Dietary zinc stimulates immunity and supports skeletal development, feathering and skin strength, etc. In addition, feeding highly bioavailable sources of zinc, such as zinc complexes, to broilers also shows improvements in gain and feed conversion.
By Wiebe van der Sluis
Zinc is an essential trace element in all living systems from bacteria, plants and animals to humans. Its biological function was not understood until 1934. It took another 20 years before naturally occurring zinc deficiency was recognised as the cause of parakeratotic (hardening and cracking) lesions of the skin of pigs, and slow growth, poor feathering and abnormal skeletal development in poultry. Recent poultry literature suggests zinc deficiency in poultry is associated with footpad lesions and poor carcass quality due to scratches and skin damage. This made poultry producers and nutritionists realise that adequate dietary zinc supplementation is critical in poultry production.
Bioavailability of zinc
Zinc is primarily absorbed in the small intestine. However, it is known that binding form and other dietary ingredients can influence the bioavailability of zinc. In monogastric animals, phytate, for example, decreases zinc absorption. Dietary calcium, magnesium, phosphorus, nickel, copper and iron also affect zinc bioavailability.
There are differences in bioavailability between various zinc sources. Most of them are quite low, for example: the absolute bioavailability for zinc oxide is 22%, for zinc sulphate 23% and for zinc acetate 19%. It is also true that the relative biological value of zinc sources varies (Table 1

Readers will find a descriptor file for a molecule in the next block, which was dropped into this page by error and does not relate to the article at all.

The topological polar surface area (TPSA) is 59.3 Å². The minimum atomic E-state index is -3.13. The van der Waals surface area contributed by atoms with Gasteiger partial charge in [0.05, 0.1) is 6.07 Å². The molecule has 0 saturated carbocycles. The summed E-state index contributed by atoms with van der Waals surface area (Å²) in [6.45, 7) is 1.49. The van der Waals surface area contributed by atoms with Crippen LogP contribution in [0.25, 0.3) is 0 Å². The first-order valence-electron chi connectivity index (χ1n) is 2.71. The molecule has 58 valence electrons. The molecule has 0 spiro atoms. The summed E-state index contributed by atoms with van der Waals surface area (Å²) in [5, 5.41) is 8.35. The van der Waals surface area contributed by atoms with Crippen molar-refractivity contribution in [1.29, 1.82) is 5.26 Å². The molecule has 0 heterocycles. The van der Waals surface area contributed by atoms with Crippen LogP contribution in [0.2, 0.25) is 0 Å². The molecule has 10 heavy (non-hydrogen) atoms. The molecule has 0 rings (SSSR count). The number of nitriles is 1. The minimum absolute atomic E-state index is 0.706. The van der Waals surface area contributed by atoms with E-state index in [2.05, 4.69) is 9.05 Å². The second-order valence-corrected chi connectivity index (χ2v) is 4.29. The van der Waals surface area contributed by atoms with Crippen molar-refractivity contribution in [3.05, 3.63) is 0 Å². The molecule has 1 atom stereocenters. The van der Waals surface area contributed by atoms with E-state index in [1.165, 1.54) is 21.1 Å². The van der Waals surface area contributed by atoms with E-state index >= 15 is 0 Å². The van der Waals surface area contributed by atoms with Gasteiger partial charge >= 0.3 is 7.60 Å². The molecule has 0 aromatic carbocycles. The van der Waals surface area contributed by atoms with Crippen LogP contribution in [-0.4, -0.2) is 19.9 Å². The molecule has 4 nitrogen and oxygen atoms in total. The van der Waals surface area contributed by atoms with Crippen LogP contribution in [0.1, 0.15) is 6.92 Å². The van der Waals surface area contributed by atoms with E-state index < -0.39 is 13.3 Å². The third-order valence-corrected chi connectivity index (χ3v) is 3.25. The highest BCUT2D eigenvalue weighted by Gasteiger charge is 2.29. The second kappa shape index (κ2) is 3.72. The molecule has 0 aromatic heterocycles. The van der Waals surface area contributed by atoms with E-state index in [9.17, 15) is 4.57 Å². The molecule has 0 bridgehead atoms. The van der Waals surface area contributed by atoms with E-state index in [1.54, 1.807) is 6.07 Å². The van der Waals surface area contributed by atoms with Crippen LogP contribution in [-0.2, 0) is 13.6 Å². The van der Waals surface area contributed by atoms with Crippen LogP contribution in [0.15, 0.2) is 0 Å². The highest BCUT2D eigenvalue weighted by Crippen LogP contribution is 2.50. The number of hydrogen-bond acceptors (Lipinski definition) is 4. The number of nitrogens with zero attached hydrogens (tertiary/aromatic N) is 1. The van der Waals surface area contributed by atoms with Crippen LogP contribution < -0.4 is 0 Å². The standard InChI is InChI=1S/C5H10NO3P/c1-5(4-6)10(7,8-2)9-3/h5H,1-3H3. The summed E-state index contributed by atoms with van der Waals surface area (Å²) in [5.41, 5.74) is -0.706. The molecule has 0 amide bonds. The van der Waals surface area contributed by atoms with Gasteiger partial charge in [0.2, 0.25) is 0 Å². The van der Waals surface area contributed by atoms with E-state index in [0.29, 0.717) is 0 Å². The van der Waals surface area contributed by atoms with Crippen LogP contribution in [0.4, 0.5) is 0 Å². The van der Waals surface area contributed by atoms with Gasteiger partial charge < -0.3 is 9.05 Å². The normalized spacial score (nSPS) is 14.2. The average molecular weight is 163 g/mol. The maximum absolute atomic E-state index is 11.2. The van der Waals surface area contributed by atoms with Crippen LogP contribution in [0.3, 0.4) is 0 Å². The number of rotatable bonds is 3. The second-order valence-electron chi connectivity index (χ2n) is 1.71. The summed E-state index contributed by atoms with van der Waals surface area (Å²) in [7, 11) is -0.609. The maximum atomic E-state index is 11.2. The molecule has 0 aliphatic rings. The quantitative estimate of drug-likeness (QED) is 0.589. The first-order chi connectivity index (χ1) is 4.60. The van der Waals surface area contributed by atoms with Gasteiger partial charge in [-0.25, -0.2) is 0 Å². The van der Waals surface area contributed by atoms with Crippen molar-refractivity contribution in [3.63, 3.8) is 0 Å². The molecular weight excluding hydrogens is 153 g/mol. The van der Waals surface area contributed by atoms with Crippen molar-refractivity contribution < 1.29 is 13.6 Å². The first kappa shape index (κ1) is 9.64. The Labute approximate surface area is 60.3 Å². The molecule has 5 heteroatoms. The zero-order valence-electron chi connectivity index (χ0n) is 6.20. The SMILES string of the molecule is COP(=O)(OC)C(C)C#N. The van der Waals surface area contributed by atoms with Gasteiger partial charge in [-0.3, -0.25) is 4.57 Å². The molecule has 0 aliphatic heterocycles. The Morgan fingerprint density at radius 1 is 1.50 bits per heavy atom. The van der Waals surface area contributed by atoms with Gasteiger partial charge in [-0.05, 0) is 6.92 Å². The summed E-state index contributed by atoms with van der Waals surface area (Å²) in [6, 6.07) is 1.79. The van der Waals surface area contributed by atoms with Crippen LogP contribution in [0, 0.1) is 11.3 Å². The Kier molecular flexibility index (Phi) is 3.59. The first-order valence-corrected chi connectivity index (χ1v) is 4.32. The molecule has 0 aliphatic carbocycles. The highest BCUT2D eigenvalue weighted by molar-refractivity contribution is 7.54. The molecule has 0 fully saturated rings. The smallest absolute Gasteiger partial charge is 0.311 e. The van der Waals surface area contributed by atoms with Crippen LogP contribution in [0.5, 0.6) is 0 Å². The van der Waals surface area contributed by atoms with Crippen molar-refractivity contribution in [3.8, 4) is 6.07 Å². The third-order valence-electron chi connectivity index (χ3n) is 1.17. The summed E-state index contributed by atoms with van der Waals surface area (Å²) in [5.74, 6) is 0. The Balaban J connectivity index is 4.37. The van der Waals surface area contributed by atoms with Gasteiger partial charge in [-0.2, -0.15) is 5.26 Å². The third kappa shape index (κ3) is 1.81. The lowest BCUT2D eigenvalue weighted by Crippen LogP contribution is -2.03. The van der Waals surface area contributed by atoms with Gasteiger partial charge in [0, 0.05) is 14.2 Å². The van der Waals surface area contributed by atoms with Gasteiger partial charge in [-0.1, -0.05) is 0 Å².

Growth promotion effects
Because of the low zinc content in some feed ingredients with varying levels of bioavailability, it is necessary to add zinc to poultry diets. In the European Union, zinc diet contents are allowed up to 150 mg/kg feed. These levels cover largely the recommended requirements for most animals, especially when highly bioavailable zinc complexes are supplemented. When feeding zinc complexes within these legal limits, it helps decrease the severity of footpad and skin lesions, as well as improve feathering condition and skeletal development.
Since zinc also stimulates the development of the immune system, providing sufficient bioavailable zinc results in healthier birds.
Trials conducted in various parts of the world clearly indicate that zinc complexes have a positive effect on body weight and feed conversion in broilers, as well as egg production and shell quality in laying hens. These effects are more notable during heat stress.
Recently, researchers at Auburn University, Alabama, USA, investigated the influence of zinc complexes on live performance and carcass grade of broilers. They reported that feed conversion was improved for female broilers fed Zn complexes at 25 and 42 d of age and male broilers at 21 d of age.
In a follow up study, the same group showed (in a trial with 1440 male Ross broilers over 49 days) a feed:gain of 1.701 versus 1.736 for broilers fed zinc complexes and ordinary sulphate, respectively (Figure 1
A summary of 22 trials from Zinpro Corporation showed that feeding broilers zinc complexes improved the feed efficiency by 3.9 points (0.039 or a 2% improvement) when weights were equalised to those of the sulphate control. This feed efficiency advantage continued to persist even when broilers were reared to heavier weights (>3.4 kg). These results show that providing sufficient zinc complexes helps to improve bird performance.
Some zinc facts
• Zinc is needed for immunity, cell division, cell growth, wound healing, and carbohydrate metabolism.
• Zinc is also needed for the senses of smell and taste.
• Zinc from plant sources is not as available for use by the body as the zinc from animal sources. Therefore, low-protein and vegetarian diets tend to be low in zinc.